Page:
Security questions are a form of additional-to-password security (meaning, information required beyond the password) that links (usually) a rotating list of relatively common questions where the answers would be something memorable to the user. Common questions include prompts about pets, street names, family questions, and favorites. In theory, they provide additional security beyond the password in a way that can be common to multiple accounts but be personal enough to provide security while still being easy to recall for the user (even after months of not using the account).
In practice however, some questions/answers are harder to recall than others and there is a major security flaw that many of the questions can be answered by a) folks who follow you on social media (or hackers who have your data), especially for questions where you might post answers to them [such as following your mom on Facebook and her maiden name being part of her profile], and b) folks who know you fairly well (family members, good friends, but also potentially exes and estranged parents, etc).
To counteract both of these issues (recall and easy-to-find information) it is recommended that you do not answer them honestly. Either create fictional answers that can be recalled [you could potentially use a fictional source for this, though maybe using Harry Potter's information to answer is a little too guessable] or use a "password" to answer them. Alternatively, use information from your own life but that is not directly an answer to the question but can be associated with it (rather than your first/last pet, etc, maybe just pick a memorable pet from your past but one you do not talk about much online, or a favorite toy growing up, etc).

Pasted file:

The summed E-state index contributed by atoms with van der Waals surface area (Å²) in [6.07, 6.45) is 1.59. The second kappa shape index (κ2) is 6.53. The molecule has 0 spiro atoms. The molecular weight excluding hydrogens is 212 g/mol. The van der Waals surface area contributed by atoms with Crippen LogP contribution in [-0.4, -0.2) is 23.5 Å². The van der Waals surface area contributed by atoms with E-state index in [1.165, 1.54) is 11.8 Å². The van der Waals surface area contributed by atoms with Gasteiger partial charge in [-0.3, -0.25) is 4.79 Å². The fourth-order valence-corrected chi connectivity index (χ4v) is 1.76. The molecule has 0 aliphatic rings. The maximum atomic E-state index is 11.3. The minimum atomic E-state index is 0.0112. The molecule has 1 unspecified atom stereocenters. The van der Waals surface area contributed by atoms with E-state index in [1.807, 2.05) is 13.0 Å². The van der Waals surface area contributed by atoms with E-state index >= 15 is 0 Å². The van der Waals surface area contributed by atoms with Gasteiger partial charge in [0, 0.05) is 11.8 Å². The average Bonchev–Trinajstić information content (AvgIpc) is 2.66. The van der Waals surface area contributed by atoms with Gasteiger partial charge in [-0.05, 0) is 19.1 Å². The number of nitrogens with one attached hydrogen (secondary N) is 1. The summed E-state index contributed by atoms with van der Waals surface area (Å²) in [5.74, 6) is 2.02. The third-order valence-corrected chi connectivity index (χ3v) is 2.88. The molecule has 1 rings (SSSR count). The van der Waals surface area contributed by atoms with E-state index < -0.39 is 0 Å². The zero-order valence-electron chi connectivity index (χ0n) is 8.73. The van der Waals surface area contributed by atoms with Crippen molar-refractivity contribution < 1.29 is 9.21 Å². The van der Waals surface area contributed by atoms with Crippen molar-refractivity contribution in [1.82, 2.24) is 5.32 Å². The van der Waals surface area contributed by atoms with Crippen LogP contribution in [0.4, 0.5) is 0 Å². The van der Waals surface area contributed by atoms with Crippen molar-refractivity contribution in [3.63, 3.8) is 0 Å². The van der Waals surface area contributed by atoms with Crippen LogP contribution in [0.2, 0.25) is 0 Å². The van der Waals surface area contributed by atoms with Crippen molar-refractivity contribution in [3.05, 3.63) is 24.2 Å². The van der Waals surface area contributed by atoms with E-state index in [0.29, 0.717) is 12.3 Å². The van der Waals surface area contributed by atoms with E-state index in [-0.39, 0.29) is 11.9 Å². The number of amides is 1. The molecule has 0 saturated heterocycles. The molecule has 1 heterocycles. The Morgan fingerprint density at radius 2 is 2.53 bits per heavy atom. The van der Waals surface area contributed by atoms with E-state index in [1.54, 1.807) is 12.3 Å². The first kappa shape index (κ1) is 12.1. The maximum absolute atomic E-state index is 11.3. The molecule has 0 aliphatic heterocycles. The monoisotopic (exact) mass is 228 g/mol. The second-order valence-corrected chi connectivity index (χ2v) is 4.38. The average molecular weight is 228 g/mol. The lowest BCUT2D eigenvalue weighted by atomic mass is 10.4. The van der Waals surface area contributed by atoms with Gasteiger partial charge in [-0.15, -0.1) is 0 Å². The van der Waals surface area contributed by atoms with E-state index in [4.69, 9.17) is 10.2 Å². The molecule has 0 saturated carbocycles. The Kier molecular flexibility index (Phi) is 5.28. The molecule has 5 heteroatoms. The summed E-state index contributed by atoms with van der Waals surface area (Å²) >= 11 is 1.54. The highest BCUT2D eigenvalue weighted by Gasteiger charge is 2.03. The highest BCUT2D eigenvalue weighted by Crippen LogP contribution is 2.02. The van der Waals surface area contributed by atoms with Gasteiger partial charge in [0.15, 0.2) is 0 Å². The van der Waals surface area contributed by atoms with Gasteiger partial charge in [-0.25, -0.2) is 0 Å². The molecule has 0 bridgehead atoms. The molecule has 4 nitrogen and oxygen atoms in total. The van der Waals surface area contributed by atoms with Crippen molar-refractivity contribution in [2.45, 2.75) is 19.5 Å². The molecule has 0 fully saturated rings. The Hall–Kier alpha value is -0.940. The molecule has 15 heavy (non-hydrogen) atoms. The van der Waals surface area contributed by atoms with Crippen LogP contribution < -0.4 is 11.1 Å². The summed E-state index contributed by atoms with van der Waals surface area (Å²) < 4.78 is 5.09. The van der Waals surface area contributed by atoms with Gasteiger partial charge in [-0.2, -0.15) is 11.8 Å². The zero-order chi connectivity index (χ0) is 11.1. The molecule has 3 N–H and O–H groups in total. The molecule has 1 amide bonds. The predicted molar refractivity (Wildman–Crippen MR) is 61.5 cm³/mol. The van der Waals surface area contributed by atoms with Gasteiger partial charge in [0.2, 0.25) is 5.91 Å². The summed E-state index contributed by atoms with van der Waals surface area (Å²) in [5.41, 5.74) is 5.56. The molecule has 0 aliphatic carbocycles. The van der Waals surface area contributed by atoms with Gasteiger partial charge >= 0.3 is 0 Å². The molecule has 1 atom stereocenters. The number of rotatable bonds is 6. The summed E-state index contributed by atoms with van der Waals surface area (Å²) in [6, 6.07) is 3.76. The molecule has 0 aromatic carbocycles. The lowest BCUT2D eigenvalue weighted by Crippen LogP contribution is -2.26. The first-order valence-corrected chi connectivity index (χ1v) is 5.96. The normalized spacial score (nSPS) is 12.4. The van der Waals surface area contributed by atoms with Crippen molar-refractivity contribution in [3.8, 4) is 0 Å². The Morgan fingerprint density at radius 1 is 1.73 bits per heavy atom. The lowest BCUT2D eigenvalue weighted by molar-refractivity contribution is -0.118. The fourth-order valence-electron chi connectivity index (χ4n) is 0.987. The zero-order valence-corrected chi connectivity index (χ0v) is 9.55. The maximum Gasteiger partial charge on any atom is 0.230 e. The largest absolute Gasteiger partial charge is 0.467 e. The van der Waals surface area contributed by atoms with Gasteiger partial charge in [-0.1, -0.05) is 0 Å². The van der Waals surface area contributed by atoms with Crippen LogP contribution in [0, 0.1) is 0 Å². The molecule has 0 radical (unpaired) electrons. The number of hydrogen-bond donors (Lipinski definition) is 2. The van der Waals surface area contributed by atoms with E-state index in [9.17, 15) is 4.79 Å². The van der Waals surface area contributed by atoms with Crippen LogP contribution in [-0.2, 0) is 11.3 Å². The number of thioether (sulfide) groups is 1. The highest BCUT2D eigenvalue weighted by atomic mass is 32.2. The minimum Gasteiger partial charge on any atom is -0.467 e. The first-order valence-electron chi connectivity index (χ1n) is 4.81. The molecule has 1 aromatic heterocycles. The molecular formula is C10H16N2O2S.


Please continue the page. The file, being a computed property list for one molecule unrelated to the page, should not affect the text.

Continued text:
Two-Factor Authentication (also called multi-factor authentication, 2FA, and a number of things by various sites/accounts) is using a secondary channel to verify your access to the account. This can be digital (such as receiving a code via text, email, or app) or physical (such as requiring a card-reader or other USB device to be connected before continuing). For most online accounts for most users, you will see the digital options more readily. Some accounts will automatically email you an authorization code to log-in if it detects a "new" browser or it has been some time since your last access. Others require set-up to get 2FA.
Common methods of 2FA that you might see on your accounts (listed roughly from least secure to most secure) are
Different sites/accounts have different ways of handling it, so it is impossible to list them all, here, but there are sites like TwoFactorAuth.org that list many common websites and give links to set-up information.
2FA is sometimes touted as being an answer to issues that plague security questions (and password-based security in general). And it can help a number of security problems. There are, of course, issues. If your email uses the same password as your account being hacked, or if your email is compromised first, then having codes sent to your email does not stop any attempt at hacking. Texts are harder to spoof, but there are ways to clone SIM cards or to intercept texts. Both texts and the app based 2FA require you to have access to your phone and could lead to issues if your phone is lost or otherwise compromised.
Should you use it? Probably. At least on those accounts that are of particular importance to you and/or would result in notable damages if you lost them (email, bank accounts, important accounts to you such as gaming sites, etc). It is good to at least familiarize yourself with the concepts about what is available though with the caveat that knowing what security options are available are not much help if you wait until after your account is compromised to implement them. Identify the most important accounts and try it there and if you are amiable to the workflow it requires, then expand to accounts of lesser importance.